Theme park turned WHS nightmare: Lessons on maintaining common property

by Lynda Kypriadakis 4th of August, 2020

Theme park turned WHS nightmare: Lessons on maintaining common property

Four years on from the Dreamworld tragedy, we are now learning that the director(s) of the entity that owns the fun park have been charged with criminal offences.


You would not be the only one to wonder whether those charges include manslaughter or grievous bodily harm or some other charge relating to the tragic deaths of four innocent people, but that is not the case.  Instead, an abundance of media releases show that the Queensland Work Health and Safety prosecutor has filed three charges in the Brisbane Magistrates Court for the following:


  1. Failing to maintain infrastructure and provide records of maintenance and compliance as proof.
  2. Failing to have a current Work Health & Safety Plan for the workplace.
  3. Failing to have records of training and induction of the workers into the WHS Plan for the workplace.

If I had a dollar for every residential strata body corporate committee or caretaking services provider that I had explained the importance of having a site-specific WHS Compliance Management Plan and 100 percent compliant records of maintenance of common property, I would single-handedly be able to pay the $1.5 million fines anticipated for each of these three charges!


Why is it then, that some residential strata bodies corporate and their caretaking services providers have so much difficulty in linking the maintenance of common infrastructure – particularly the safety provisions contained within Class 2-9 structures – to WHS duties and obligations?


WHS Act and implications for the common property of a residential strata scheme


There are approximately 25 sections of the commonwealth WHS Act and Regulation that impose duties and obligations upon residential strata bodies corporate around the maintenance of common property in most states and territories of Australia, including Queensland, the Northern Territory and New South Wales (Victoria follows their state-specific OHS Act, which is fundamentally the same as the WHS legislation). 


These WHS/OHS obligations are also imposed on all those that work on the common property, including the caretaker, the trade contractors, and the cleaning/gardening services providers.  Even volunteer workers and strata managers that coordinate and arrange work orders or quotes for common property works have duties under WHS legislation.


To you and me, Dreamworld is a fun-park.  We go there to enjoy recreational pursuits with our loved ones (well, we used to go there!), but to the corporation that owns Dreamworld, the “fun-park” is a serious workplace to which they are held accountable for the health and safety of all those that work there, and any innocent guests that stumble into a “workplace”.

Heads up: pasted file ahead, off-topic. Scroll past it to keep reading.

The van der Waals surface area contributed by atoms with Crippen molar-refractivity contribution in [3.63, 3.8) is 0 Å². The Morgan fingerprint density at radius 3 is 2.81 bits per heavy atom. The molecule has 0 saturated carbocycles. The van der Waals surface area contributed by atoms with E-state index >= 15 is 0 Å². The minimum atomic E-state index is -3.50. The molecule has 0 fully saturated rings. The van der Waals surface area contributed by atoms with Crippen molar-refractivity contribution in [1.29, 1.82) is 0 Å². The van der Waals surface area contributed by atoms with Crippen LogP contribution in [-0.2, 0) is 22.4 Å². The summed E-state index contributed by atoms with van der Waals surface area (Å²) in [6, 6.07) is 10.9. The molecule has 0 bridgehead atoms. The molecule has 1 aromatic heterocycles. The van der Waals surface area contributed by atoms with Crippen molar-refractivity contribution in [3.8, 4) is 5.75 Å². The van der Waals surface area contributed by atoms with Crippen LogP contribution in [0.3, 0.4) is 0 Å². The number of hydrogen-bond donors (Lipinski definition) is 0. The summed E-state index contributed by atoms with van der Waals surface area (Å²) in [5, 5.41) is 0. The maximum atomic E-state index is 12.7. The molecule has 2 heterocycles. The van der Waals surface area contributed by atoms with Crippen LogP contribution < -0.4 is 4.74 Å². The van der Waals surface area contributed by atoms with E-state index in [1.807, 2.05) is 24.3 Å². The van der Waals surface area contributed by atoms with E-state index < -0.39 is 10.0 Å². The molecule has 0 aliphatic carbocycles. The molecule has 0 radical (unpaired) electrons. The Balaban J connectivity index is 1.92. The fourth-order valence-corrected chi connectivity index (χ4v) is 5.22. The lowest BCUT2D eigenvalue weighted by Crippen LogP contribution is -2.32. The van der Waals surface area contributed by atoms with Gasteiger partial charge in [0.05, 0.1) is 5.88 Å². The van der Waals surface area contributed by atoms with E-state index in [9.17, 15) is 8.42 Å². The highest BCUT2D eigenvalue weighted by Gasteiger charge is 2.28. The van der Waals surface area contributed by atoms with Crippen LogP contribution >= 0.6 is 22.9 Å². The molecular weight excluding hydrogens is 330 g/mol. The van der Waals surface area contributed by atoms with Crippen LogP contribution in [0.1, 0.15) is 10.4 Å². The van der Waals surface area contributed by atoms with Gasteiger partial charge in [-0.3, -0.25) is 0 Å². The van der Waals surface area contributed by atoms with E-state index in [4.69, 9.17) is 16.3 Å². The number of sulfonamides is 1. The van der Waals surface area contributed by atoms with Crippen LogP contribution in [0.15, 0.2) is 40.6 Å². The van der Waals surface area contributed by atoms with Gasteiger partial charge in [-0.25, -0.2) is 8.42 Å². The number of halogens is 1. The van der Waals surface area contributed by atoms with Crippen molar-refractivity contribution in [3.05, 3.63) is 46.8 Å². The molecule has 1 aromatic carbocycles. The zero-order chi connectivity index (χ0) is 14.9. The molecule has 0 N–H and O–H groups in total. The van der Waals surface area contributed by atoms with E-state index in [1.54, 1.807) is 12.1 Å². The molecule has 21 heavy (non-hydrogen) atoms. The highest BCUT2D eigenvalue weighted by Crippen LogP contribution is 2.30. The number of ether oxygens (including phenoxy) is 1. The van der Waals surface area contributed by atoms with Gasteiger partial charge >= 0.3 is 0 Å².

Just like the Dreamworld fun-park owner, the body corporate is a corporation that holds accountability over the common property workplace.  The health and safety of all workers who work on the common property becomes the responsibility of the body corporate that enters into commercial arrangements with them.  Any incident that occurs during work activities on the common property becomes a similar nightmare for that body corporate.


First line of defence in a WHS incident

A workplace incident involves a worker and/or work – and includes any non-worker that might have access to the work area while work is occurring [e.g. someone slipping up on wet floors having been recently mopped by the body corporate cleaner in the lift lobby].  If an adverse workplace incident occurs on the common property, the very first thing the WHS investigator will ask for is:


  1. A copy of your documented safe system of work, i.e. your WHS Compliance Management Plan.
  2. Copies of training and inducting your workers into the WHS Compliance Management Plan.
  3. Copies of all your records of maintenance and compliance for the essential services infrastructure and safety provisions installed on the common property.

Interestingly, we can assume that these fundamental records must not have been available during the Dreamworld investigation as evidenced by the charges now laid upon its director(s).


Here is the opportunity for those that hold influence and control over a common property workplace in residential strata to learn from Dreamworld’s fundamental errors so as to ensure that the body corporate and all workers and users of common property are protected. 


Risk mitigation for bodies corporate and caretakers

Accidents do happen, including on common property in residential strata complexes. 


The best and simplest way to minimise the risk of exposure to regulatory infringement or criminal charges is to ensure the workplace has an up-to-date, site-specific WHS Compliance Management Plan with records of training and induction for all workers.  Along with full records of maintenance and compliance of common property infrastructure, you are off to a good start should a workplace incident, or public liability event, occur on the common property.




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